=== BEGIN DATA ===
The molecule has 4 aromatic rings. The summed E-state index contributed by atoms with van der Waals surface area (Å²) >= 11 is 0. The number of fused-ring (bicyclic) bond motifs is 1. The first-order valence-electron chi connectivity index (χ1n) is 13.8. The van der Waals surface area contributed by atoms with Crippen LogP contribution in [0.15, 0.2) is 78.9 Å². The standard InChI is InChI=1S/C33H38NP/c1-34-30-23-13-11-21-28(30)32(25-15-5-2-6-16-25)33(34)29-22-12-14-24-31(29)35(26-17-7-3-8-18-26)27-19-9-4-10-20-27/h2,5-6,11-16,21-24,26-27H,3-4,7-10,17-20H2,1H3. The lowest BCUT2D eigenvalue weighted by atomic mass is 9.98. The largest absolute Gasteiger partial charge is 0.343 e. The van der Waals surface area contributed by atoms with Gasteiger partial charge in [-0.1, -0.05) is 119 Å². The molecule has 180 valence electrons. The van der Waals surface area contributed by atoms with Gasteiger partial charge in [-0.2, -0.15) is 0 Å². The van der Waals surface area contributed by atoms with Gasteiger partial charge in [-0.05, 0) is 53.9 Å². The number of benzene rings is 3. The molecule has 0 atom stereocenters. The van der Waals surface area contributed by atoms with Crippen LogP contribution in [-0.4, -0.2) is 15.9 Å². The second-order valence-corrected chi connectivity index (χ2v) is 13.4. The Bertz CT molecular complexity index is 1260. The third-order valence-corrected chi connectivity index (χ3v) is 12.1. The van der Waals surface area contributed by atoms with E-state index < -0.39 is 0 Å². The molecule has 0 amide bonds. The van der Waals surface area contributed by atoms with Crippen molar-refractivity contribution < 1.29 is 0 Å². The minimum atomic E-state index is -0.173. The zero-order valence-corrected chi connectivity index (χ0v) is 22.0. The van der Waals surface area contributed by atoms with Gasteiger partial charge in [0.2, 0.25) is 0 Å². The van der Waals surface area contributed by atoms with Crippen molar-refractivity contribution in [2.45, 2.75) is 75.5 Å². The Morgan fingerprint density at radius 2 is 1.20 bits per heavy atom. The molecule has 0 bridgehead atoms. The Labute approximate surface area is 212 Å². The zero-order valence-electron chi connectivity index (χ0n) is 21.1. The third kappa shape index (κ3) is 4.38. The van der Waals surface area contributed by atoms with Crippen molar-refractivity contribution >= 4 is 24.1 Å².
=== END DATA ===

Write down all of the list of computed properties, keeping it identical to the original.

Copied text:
The molecule has 4 aromatic rings. The summed E-state index contributed by atoms with van der Waals surface area (Å²) >= 11 is 0. The number of fused-ring (bicyclic) bond motifs is 1. The first-order valence-electron chi connectivity index (χ1n) is 13.8. The van der Waals surface area contributed by atoms with Crippen LogP contribution in [0.15, 0.2) is 78.9 Å². The standard InChI is InChI=1S/C33H38NP/c1-34-30-23-13-11-21-28(30)32(25-15-5-2-6-16-25)33(34)29-22-12-14-24-31(29)35(26-17-7-3-8-18-26)27-19-9-4-10-20-27/h2,5-6,11-16,21-24,26-27H,3-4,7-10,17-20H2,1H3. The lowest BCUT2D eigenvalue weighted by atomic mass is 9.98. The largest absolute Gasteiger partial charge is 0.343 e. The van der Waals surface area contributed by atoms with Gasteiger partial charge in [-0.1, -0.05) is 119 Å². The molecule has 180 valence electrons. The van der Waals surface area contributed by atoms with Gasteiger partial charge in [-0.2, -0.15) is 0 Å². The van der Waals surface area contributed by atoms with Gasteiger partial charge in [-0.05, 0) is 53.9 Å². The number of benzene rings is 3. The molecule has 0 atom stereocenters. The van der Waals surface area contributed by atoms with Crippen LogP contribution in [-0.4, -0.2) is 15.9 Å². The second-order valence-corrected chi connectivity index (χ2v) is 13.4. The Bertz CT molecular complexity index is 1260. The third-order valence-corrected chi connectivity index (χ3v) is 12.1. The van der Waals surface area contributed by atoms with E-state index < -0.39 is 0 Å². The molecule has 0 amide bonds. The van der Waals surface area contributed by atoms with Crippen molar-refractivity contribution < 1.29 is 0 Å². The minimum atomic E-state index is -0.173. The zero-order valence-corrected chi connectivity index (χ0v) is 22.0. The van der Waals surface area contributed by atoms with Gasteiger partial charge in [0.2, 0.25) is 0 Å². The van der Waals surface area contributed by atoms with Crippen molar-refractivity contribution in [2.45, 2.75) is 75.5 Å². The Morgan fingerprint density at radius 2 is 1.20 bits per heavy atom. The molecule has 0 bridgehead atoms. The Labute approximate surface area is 212 Å². The zero-order valence-electron chi connectivity index (χ0n) is 21.1. The third kappa shape index (κ3) is 4.38. The van der Waals surface area contributed by atoms with Crippen molar-refractivity contribution >= 4 is 24.1 Å².